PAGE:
30 May 2007
He was a famous seer from Chitungwiza, in the Hartley district. He seems to have been a man of high character and unusual gifts. Lobengula used frequently to consult him, and for many years treated him with great consideration. He had remarkable power over animals: he kept tame pythons and other snakes; antelopes gambolled fearlessly about his hut, and his celebrated bull, Minduzapasi, would lie down and rise up, march and halt, at the word of command. He was believed to be the medium of the spirit called Chaminuka; his real name was Tsuro. He was credited with the power to bring rain and to control the movements of game; Frederick Courteney Selous, when hunting in that part of the country, was told by his followers that they would never succeed in killing an elephant unless they first asked Chaminuka's permission. When this was done he gave the messenger a reed which was supposed "to bring the elephants back on their tracks by first pointing the way they had gone and then drawing it towards him."
In 1883 a man who believed Chaminuka to have been responsible for the death of his wife went to Lobengula with a false accusation of witchcraft against him. The king may or may not have believed this, but in any case he resolved on Chaminuka's destruction. He sent him a message, inviting him to Bulawayo on a friendly visit, but the old man was not deceived. He said, "I go to the Madzwiti [ Amandebele], but I shall not return; but, mark you, some eight years hence, behold I the stranger will enter, and he will build himself white houses."
The prophecy was fulfilled before the eight years were out, for the Chartered Company's pioneer expedition entered Mashonaland in 1890.
He set out, accompanied by his wife and two of his sons, and met Lobengula's war-party near the Shangani river. Most of the warriors kept out of sight; only a few headmen came to meet him. His wife, Bavea, who had been a captive of the Amandebele (she was sent to Chaminuka by Lobengula), said, "They are going to kill you! I know the Amandebele; I see blood in their eyes! Run! Run!" He refused, saying he was too old to run. "If his day has come Chaminuka does not fear to die; but bid my son, who is young and swift of foot, creep away in the bushes while there is yet time and carry the news to my people."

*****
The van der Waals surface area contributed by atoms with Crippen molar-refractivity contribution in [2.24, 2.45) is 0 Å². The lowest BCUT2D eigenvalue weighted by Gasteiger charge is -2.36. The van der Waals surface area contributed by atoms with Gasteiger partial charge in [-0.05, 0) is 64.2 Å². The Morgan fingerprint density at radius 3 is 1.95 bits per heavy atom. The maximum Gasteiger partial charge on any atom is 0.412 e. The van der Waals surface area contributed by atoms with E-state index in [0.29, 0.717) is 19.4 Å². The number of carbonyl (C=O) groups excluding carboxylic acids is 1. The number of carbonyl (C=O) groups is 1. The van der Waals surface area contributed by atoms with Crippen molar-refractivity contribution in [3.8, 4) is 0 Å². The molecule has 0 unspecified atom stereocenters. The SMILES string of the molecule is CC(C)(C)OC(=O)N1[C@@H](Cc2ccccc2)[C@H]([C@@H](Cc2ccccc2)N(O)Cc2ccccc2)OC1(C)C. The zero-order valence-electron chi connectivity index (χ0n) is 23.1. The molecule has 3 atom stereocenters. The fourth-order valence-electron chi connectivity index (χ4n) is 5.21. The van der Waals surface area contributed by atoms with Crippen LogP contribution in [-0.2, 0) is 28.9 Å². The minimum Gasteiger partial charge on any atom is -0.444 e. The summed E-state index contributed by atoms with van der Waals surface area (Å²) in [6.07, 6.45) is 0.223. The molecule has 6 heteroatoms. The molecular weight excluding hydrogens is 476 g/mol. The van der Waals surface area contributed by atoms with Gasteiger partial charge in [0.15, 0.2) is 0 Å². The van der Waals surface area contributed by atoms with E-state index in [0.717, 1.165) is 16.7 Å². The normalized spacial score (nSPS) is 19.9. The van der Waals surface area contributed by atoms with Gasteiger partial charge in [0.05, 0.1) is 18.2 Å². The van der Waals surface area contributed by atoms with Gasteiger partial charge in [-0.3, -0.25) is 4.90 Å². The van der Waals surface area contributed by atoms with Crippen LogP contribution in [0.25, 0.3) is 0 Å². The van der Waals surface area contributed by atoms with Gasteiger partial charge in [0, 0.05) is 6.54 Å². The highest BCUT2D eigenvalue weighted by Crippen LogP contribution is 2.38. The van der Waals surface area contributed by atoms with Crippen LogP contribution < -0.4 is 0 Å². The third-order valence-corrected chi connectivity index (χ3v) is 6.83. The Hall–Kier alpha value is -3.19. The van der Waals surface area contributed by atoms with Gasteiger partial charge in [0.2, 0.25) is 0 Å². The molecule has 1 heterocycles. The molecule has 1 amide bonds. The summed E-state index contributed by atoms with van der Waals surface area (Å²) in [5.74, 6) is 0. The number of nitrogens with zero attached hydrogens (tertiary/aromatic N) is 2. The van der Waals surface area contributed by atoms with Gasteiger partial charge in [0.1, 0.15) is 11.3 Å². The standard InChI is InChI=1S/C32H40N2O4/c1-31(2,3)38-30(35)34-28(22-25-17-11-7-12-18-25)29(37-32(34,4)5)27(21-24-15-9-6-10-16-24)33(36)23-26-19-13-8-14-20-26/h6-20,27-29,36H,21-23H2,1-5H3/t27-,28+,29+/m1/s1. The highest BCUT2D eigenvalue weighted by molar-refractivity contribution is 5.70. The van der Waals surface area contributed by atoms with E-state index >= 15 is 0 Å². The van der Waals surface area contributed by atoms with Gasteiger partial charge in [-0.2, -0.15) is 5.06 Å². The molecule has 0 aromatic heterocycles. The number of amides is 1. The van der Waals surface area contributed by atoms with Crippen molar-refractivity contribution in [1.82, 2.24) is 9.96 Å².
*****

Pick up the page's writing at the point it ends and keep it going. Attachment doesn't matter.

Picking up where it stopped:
The little party were soon surrounded and all killed, except Chaminuka himself, Bavea, and his other son, Kwari, who was wounded in the leg, got away. The old chief sat on a rock, calmly playing on his mbira. His assailants tried to stab him with their spears, but could not even wound him. Some of them had rifles and fired at him, but the bullets fell round him like hailstones, without touching him.
At last he told them that he could be killed only by an innocent young boy, and such a one, being fetched, dispatched him unresisting. The impi, having cut up his body in order to get the liver and heart, which were held to be powerful 'medicines,' went on to Chitungwiza, in order to exterminate Chaminuka's whole clan, as Lobengula had commanded. But Bute, the son who had been sent away, was fleet of foot, and reached the village in time, and when the warriors arrived they found only empty huts and such stores and cattle as the people had been unable to take with them. Bavea was taken back to Bulawayo, but escaped, and in 1887 told the story to Selous, who saw her in Lomagundi's country (North Mashonaland).